David Calver was out doing deliveries for work in the record-breaking heat when his wife, Trudie, called.
She told him to rush back home and get their cats out the house. He tried, but was stopped from getting near.
“I just had to stand in the field gateway and look down the field where our house was totally ablaze. Flames shooting through the roof,” the 67-year-old from Norfolk tells The Independent.
The fire began in a field near to Mr Calver’s house during extreme heat across the UK, which saw temperatures of 40C for the first time in history and fuelled dozens of serious blazes.
The wind then changed and blew flames towards homes. Mr Calver says his and his neighbour’s houses were “totally destroyed”.
He says: “You come into the world with nothing, you go out with nothing, but you do not expect halfway through your life to suddenly find you’ve got nothing again.”
Norfolk’s fire service was just one of a number to declare a major incident on Tuesday as fires erupted on the day the UK recorded 40C heat for the first time in history. So did Suffolk, Hertfordshire, Leicestershire and London.
Firefighters have called Tuesday’s blazes a “wake-up call” on the climate crisis as hundreds broke out.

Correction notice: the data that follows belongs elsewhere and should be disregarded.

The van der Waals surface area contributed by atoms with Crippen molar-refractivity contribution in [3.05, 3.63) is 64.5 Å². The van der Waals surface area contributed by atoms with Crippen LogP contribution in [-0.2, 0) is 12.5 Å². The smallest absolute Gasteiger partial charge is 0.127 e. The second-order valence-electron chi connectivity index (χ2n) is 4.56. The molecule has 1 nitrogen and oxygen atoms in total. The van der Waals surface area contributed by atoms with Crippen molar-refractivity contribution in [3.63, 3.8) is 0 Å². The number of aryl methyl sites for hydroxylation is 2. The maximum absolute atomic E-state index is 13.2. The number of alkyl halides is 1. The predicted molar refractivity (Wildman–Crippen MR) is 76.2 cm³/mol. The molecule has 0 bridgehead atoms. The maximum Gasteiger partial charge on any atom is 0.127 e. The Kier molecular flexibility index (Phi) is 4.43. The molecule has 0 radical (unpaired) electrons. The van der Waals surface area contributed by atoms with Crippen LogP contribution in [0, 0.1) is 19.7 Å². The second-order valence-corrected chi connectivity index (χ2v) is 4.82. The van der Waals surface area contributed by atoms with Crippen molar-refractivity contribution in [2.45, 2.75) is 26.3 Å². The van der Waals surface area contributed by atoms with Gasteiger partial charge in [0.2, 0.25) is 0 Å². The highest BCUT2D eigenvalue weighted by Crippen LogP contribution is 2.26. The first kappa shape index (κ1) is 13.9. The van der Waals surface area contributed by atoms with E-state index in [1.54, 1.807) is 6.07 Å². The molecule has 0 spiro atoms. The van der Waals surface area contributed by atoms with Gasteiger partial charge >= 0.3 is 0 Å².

Houses burned across the country in the extreme heat, including in Wennington in the capital - where residents described scenes as being like the Blitz - and Kent.
Over in the village of Ashmanhaugh in north Norfolk, Mr Calver was not able to grab the cats as his house stood ablaze. One, Treasure, was later found in the scorched garden and is ill, while the other is still missing.
Almost all of the couple’s possessions went up in flames in the fire. They managed to salvage his parent’s painting - strangely almost “untouched”on the wall - as well as a couple of family photos.
”That’s all that we’ve got out. Everything else was totally destroyed. We had the clothes we stood up in and nothing else,” the 67-year-old garden centre worker says.
Also gone is a sentimental ruby ring that belonged to Trudi’s mother.
The couple are now faced with having to replace everything. He says they thought their contents insurance was rolling over, but have now found out it expired.
They do not really have enough savings to fall back on either, he says, which is why a friend has set up a fundraising page to help them, as well as their neighbour.
When asked where the couple were living now, Mr Calver says: “We're not living basically, we're sofa surfing.”
He adds, chuckling: “Whoever thought I'd be sofa surfing at 67?”
He had never expected something like this to happen in his small Norfolk village, which has a population of around 200. Seven fire engines and three police cars turned up when the houses went up in flames.
“It’s come as a complete shock,” says Mr Calver. “I said to people this must be the most excitement Ashmanhaugh has had since the war.”